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Review: Bunny Drop (Bunny Drop Volume #3) – Yumi Unita


Bunny Drop (Bunny Drop Volume #3) – Yumi Unita

Bunny Drop, Vol. 3

Title: Bunny Drop (Bunny Drop Volume #3)

Author: Yumi Unita

Release Date: March 29, 2011

Publisher: Yen Press

Format: Paperback

Page Number: 224

Source: Public Library

As an impromptu dad to Rin, his late grandfather’s illegitimate child, Daikichi Kawachi has experienced his share of firsts while caring for his little aunt (?). Now it’s Daikichi’s turn to battle the initial wave of separation anxiety as Rin leaves the nest… for her first day of elementary school! Rin’s elementary school isn’t the only place with new faces, either. Daikichi’s office is also inundated with first-timers, some of whom have their eyes on their gangly new coworker! And while father and daughter are experiencing (coping with?) all these firsts left and right, the first anniversary of Gramps’s death also sneaks up on the pair… as does the first anniversary of their paths crossing…

4 out of 5 stars


This has been my favorite volume so far because Rin has grown up a little bit and is talking more. This is a really cute series, and I’m glad that I’ve kept going. There is more plot now, and we’re finding out more about Rin’s biological mother. Daikichi is struggling with work and trying to find a balance in his life with everything that’s going on, but Rin is trying to help with anything she can.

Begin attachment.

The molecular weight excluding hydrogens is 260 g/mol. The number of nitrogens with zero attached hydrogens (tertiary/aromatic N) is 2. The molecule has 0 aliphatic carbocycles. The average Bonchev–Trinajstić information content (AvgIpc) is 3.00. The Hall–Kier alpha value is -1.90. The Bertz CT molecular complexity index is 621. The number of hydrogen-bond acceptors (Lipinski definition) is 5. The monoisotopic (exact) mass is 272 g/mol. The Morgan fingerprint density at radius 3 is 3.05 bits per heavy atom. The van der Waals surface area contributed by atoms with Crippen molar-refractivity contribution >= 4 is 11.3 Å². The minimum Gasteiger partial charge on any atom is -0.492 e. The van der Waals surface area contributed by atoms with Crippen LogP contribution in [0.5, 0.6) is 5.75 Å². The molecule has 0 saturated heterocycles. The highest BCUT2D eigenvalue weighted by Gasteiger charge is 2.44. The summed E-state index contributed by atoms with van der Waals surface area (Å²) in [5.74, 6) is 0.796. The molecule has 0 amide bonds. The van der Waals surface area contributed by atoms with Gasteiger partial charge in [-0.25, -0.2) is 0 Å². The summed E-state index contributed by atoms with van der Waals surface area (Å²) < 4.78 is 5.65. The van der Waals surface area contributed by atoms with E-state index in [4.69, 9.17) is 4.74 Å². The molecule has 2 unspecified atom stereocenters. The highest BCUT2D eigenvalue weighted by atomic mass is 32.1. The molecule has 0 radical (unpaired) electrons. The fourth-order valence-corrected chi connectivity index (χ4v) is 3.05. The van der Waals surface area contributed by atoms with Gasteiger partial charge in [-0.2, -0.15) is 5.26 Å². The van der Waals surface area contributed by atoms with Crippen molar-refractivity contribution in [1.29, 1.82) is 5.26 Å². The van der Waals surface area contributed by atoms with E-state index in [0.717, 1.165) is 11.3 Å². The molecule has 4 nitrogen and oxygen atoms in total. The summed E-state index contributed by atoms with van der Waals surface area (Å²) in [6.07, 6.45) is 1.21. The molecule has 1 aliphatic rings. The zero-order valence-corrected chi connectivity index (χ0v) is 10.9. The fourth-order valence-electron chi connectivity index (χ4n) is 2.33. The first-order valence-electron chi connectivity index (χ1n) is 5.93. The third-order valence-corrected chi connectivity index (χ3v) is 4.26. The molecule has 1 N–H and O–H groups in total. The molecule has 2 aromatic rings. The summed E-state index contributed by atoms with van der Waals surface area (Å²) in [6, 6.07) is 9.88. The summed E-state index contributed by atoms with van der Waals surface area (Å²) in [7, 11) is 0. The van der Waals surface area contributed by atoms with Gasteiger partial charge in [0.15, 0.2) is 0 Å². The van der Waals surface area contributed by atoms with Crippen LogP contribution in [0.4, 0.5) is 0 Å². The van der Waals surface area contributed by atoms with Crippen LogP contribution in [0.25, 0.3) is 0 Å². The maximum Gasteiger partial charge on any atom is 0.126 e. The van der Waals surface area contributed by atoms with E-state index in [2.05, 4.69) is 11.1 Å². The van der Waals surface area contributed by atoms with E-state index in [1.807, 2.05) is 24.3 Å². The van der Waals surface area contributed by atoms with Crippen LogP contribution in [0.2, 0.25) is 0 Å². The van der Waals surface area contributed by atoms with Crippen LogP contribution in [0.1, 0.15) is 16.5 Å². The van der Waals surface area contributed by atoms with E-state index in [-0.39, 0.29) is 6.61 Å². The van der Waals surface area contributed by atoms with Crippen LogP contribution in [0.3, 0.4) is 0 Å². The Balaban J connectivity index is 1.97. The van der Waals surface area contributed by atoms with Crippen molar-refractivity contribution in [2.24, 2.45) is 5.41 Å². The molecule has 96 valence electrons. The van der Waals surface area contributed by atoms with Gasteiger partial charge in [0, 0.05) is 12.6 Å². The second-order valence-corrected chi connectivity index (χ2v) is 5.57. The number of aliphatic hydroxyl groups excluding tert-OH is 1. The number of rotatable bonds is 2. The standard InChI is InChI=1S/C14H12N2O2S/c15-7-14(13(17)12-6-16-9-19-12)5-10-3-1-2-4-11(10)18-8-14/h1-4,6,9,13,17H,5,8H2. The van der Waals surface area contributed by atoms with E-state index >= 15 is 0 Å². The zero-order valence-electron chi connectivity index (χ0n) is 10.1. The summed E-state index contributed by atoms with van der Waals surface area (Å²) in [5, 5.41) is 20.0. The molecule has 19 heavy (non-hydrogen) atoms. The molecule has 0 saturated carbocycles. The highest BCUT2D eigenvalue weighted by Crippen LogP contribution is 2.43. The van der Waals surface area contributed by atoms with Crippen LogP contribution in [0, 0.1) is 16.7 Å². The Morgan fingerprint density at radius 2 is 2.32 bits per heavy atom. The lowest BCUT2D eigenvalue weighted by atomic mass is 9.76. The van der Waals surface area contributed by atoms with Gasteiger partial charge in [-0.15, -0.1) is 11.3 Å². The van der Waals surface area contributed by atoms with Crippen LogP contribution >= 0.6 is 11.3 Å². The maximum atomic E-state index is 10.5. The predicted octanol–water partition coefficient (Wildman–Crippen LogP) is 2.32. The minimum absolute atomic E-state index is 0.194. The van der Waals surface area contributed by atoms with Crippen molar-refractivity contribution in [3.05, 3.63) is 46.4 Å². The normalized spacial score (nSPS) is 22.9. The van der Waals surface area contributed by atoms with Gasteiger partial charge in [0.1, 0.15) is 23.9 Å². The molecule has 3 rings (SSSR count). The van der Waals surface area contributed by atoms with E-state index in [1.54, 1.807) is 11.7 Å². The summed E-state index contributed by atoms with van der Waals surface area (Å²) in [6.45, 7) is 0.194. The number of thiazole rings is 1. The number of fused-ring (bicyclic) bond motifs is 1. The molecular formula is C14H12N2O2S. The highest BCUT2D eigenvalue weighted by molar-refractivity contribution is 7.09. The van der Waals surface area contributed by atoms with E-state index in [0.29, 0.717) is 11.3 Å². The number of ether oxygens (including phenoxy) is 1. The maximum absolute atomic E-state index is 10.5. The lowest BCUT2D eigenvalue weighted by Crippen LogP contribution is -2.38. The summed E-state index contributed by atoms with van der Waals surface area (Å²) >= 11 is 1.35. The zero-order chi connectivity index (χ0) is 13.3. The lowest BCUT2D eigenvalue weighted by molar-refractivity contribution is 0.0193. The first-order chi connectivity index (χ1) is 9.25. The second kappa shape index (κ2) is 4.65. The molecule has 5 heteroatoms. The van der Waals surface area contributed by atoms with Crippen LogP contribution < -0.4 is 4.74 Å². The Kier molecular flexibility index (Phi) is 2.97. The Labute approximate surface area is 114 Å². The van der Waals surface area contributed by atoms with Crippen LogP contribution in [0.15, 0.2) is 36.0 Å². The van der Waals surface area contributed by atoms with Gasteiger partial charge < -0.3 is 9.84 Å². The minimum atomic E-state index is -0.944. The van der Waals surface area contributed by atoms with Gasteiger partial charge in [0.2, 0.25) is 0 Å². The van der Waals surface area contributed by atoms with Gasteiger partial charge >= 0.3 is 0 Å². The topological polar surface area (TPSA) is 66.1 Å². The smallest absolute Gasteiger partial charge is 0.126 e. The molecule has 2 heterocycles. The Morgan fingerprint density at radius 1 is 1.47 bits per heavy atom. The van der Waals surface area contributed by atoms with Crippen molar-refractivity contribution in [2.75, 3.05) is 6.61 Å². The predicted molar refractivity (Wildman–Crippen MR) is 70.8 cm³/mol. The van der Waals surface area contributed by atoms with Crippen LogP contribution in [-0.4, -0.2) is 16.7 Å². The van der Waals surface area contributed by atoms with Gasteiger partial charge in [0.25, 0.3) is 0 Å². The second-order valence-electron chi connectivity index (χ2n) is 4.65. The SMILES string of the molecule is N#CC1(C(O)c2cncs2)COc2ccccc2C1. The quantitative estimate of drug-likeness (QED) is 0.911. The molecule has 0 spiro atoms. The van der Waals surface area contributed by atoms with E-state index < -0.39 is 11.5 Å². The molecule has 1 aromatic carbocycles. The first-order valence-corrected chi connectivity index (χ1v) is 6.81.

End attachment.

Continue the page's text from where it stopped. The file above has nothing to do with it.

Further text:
This is seriously so cute. I know that a lot of manga is kind of violent, but this is just adorable. There isn’t much to the plot, but I want to keep reading. I think I might try to watch the anime because I’m enjoying the manga so much. I really enjoy the art style; it’s easy to follow and I like how Rin is portrayed.

Rin is a very real character. She acts just her age, and the way she repeats some sentences reminds me of the younger sister in My Neighbor Totoro. One of my all time favorite movies, by the way…. Highly recommend, super cute.

I really have been enjoying Daikichi because he’s having to deal with raising a daughter, lots of work, but he’s also trying and failing with his love life. It’s funny how bad he is at talking to women. One of my favorite scenes was at the factory he works at, a woman comes up to him and tries to talk to him, and he’s just going on and on about how he’s so bad at talking to women. It’s funny. I enjoy it.

Like I said on the review of the first in this series, if you have any manga recommendations PLEASE comment them below! I really hope to get more into manga :)